The First Jesuit in Vilnius: the Letters of Alfonso Salmerón to Ignatius of Loyola
Publications
Dainora Pociūtė
Carmen Caro Dugo
Published 2008-01-01
https://doi.org/10.15388/Litera.2008.1.7856
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How to Cite

Pociūtė D. and Dugo C. C. (2008) “The First Jesuit in Vilnius: the Letters of Alfonso Salmerón to Ignatius of Loyola”, Literatūra, 50(1), pp. 59-72. doi: 10.15388/Litera.2008.1.7856.

Abstract

The publication focuses on the visit of the Spanish Jesuit Alfonso Salmerón (1515–1585) in Vilnius in the late 1555. The visit of the first Jesuit in Vilnius lasted one month from October the 28th to the end of November. It was the first visit of the member of the Society of Jesus in the Grand Duchy of Lithuania during which the possibilities to open the first Jesuit College in the region were tested. Salmerón came to Vilnius as the attendant of the Papal nuncio Aloi­sio Lippomano (1496–1559) who in the same year was delegated to the official nunciature to Poland and Lihuania. The details of Salmerón’s visit were discussed in the three surviving letters of Salmerón to his close friend Ingantius of Loyola (1491–1556), the founder and the Superior General of the Society of Jesus. Two of them were written before the arrival in Vilnius from Augsburg (September 1) and Wars­zaw (October 10), the third one was sent from Wien (on January the 1st, 1556) after the visit to the Capital of the Grand Duchy. Though in the first two letters the possibility of establishing the Jesuit College in Vilnius was expressed quite positively, the situation was changed after the visit to Vilnius and the conver­sation with the King of Poland and the Grand Duke of Lithuania SigismundusAugustus. In the third let­ter to Lojola, Salmerón rejected the possibility of opening the College because of the situation in the state where he noted very strong inclination of the local nobility to protestantism (“heresy”).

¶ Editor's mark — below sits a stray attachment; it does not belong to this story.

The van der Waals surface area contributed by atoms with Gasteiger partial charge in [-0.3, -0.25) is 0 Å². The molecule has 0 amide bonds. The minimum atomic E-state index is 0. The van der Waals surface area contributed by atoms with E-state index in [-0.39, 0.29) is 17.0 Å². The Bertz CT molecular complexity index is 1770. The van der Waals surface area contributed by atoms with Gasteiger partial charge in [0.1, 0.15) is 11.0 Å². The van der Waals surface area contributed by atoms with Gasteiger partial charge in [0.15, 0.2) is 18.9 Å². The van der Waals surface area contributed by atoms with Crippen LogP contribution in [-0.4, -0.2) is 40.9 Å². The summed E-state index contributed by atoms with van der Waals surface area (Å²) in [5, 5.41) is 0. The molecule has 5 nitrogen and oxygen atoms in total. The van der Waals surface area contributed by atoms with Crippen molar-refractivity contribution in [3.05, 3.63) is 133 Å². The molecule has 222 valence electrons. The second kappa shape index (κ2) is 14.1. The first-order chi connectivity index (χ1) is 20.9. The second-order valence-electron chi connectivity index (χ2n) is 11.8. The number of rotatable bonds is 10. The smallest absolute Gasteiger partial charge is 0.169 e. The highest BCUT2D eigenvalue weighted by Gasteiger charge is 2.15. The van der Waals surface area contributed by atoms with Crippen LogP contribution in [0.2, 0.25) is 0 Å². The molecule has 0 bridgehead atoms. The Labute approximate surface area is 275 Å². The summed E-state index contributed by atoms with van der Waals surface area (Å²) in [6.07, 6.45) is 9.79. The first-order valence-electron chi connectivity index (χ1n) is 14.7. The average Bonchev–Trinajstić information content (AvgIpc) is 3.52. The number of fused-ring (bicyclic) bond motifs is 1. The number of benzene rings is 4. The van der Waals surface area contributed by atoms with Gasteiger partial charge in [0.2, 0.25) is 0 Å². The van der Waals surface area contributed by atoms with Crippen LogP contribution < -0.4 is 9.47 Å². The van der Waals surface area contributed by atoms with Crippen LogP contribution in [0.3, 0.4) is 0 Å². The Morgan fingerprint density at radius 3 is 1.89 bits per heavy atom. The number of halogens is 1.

The three Spanish letters of Salmerón to Loyola provide many other interesting details about the reli­gious context of Poland and Lithuania in the middle of the 16th century and the Jesuit Counter-Reforma­tion politics in the region.

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